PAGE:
Song for a lonely heart

Down Memory lane

Song for a lonely heart

For today’s generation, Parineeta would instantly connect with Vidya Balan and the song Piyu Bole. But if you were a movie buff from the 50s, Meena Kumari would be your Lolita... Innocently seductive, wide-eyed and awed by her years older co-star Ashok Kumar.

She was the daughter of Ali Bux, a small-time stage and film actor, who played the harmonium and taught music. Her mother, Iqbal Begum, had also acted and danced on stage under the name of Kamini. And even though Mahjabeen Bano, rechristened Baby Meena, had been acting since she was six, at 20, she was still to master the craft.

“I had to constantly remind her to look at me while speaking her lines,” Ashok Kumar had reminisced. He was her ‘guru’, and she turned to him every time she got stuck with a difficult scene. They went on to several films together, including Pakeezah (1972), in which he played her long-lost father Shahabuddin, who finally takes her out of the brothel and gives her the respectability she had yearned for.

Pakeezah, written, produced and directed by her husband Kamal Amrohi, was launched in 1958. Within a month, colour came into Hindi cinema and Amrohi decided to re-shoot his film in colour and cinemascope. Even though he put every rupee he earned into the film, even selling off his ancestral property and family antiques to fund it, he constantly faced a financial crunch and the film limped along till one morning in 1964, Meena left for the studio to shoot Pinjre Ki Panchhi (1966) and didn’t return home. There were speculations of ill-treatment and domestic abuse. Talks of Amrohi cashing in on his third begum’s star power to mint money, rumours about a clash of egos, and gossip about Meena’s drinking. Whatever the reasons, she moved in with her younger sister Madhu and her actor-husband Mehmood.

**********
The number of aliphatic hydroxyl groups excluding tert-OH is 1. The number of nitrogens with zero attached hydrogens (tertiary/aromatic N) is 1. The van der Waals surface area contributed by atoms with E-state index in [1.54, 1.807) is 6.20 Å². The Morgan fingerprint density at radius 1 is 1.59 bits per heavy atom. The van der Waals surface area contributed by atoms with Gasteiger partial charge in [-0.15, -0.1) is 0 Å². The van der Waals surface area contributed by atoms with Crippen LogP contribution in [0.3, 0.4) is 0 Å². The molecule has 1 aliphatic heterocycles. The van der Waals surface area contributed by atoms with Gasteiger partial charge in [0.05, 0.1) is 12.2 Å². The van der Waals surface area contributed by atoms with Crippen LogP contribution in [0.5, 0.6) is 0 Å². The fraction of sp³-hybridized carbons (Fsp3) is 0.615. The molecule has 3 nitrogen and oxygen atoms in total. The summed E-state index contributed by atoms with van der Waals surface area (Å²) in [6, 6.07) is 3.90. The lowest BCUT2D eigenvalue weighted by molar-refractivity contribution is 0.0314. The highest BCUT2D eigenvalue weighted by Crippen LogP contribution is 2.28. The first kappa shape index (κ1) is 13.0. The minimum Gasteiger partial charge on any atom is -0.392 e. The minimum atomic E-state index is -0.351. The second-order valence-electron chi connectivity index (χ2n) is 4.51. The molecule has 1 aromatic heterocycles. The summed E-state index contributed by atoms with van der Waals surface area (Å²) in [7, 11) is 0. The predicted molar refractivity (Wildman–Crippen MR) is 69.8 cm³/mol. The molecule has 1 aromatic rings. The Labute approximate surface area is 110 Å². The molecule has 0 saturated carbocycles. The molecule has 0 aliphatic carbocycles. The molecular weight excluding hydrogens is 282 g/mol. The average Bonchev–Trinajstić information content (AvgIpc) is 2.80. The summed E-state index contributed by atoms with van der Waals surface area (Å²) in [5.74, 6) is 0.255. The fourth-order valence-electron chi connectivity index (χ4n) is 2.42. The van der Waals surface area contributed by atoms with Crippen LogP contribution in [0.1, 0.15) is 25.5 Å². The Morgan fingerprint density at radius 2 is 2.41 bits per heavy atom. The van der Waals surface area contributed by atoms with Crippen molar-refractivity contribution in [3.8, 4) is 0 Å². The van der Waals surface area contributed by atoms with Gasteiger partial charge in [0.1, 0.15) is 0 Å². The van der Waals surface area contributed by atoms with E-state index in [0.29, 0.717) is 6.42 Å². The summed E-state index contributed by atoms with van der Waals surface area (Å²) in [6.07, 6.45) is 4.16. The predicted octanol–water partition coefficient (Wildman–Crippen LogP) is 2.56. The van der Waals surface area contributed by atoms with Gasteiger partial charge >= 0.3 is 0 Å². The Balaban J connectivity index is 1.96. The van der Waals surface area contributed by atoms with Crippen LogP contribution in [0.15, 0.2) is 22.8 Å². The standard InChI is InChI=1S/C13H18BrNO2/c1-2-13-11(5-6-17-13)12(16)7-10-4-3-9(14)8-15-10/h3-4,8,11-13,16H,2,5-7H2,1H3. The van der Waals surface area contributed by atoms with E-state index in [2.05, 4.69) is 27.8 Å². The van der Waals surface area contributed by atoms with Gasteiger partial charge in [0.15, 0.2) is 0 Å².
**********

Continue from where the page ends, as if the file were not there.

It was ironical because this had appeared, even to her, a match made in heaven. While flipping through a magazine, Meena had come across a photograph of movie moghul Amrohi, and decided at that instant that this was the man she was going to marry. It didn’t matter that he was twice married and was the father of three children. He was her Chandan and she was his Manju. And she was even willing to give up movies for him.

But that proved difficult and eventually they compromised. Every film would be first approved by him, she would not work beyond 6.30 pm, never accept a lift from a male co-star, and when they went together for a public function, they would always take his car. However, despite every precaution, as Meena’s popularity peaked, her relationship with her filmmaker husband hit one roadblock after another. Finally, after 12 years of marriage, she walked out, and in ’64, Pakeezah ground to a halt again.

The split hit her badly and she drowned her sorrows in alcohol. According to her actress friend Nadira, Meena had started drinking on the suggestion of Amrohi’s German cameraman Joseph Wirsching, after the doctor discovered a pleurisy patch on her lungs.

But what started as a shot of brandy before dinner, an appetizer, soon became an addiction. One of the Tragedy Queen’s most iconic roles was chhoti bahu in Sahib Bibi Aur Gulam (’62). Na Jao Saiyan Chhudake Baiyan Kasam Thumhari Main Ro Padoongi, hair spilling over her shoulders, bindi smudged, kohl-lined eyes mirroring a desperate loneliness, she lurches drunkenly, pleading with her zamindar husband to spend the night with her. It was an unforgettable act and perhaps a little too real for comfort.

She drowned her loneliness in the bottle and the liquor took its toll. The verdict was grave, cirrhosis of the liver, Meena had only a few months left. A devout Muslim, she decided she was not going to leave behind any debts. So on March 16, 1969, five years and 12 days after she had walked out, Meena Kumari returned to complete Pakeezah.
It took 14 years for the film to wrap up. It opened on February 20, 1972, to empty houses. The trade announced that it was a disaster, but Amrohi wasn’t disheartened. It would pick up, he assured all those who came to pay their condolences. And slowly, the collections did pick up. But the mourners were back in a month’s time and this time their condolences were for real.

On March 31, Meena, despite wanting desperately to live, passed away. It was Good Friday. People flocked to the theatres to bid adieu to Sahibjaan and Mahjabeen. Chalo Dildaar Chalo, Chand Ke Paar Chalo (Let’s go my darling, to the far side of the moon), Hum Hain Taiyaar Chalo (I am ready, let’s go), Aao Kho Jaayen Sitaron Mein Kahin (Come let’s lose ourselves in the stars).

On February 11, 1993, Amrohi passed away. He was buried next to her grave. And finally, Manju and her Chandan were united, in a world beyond, forever.

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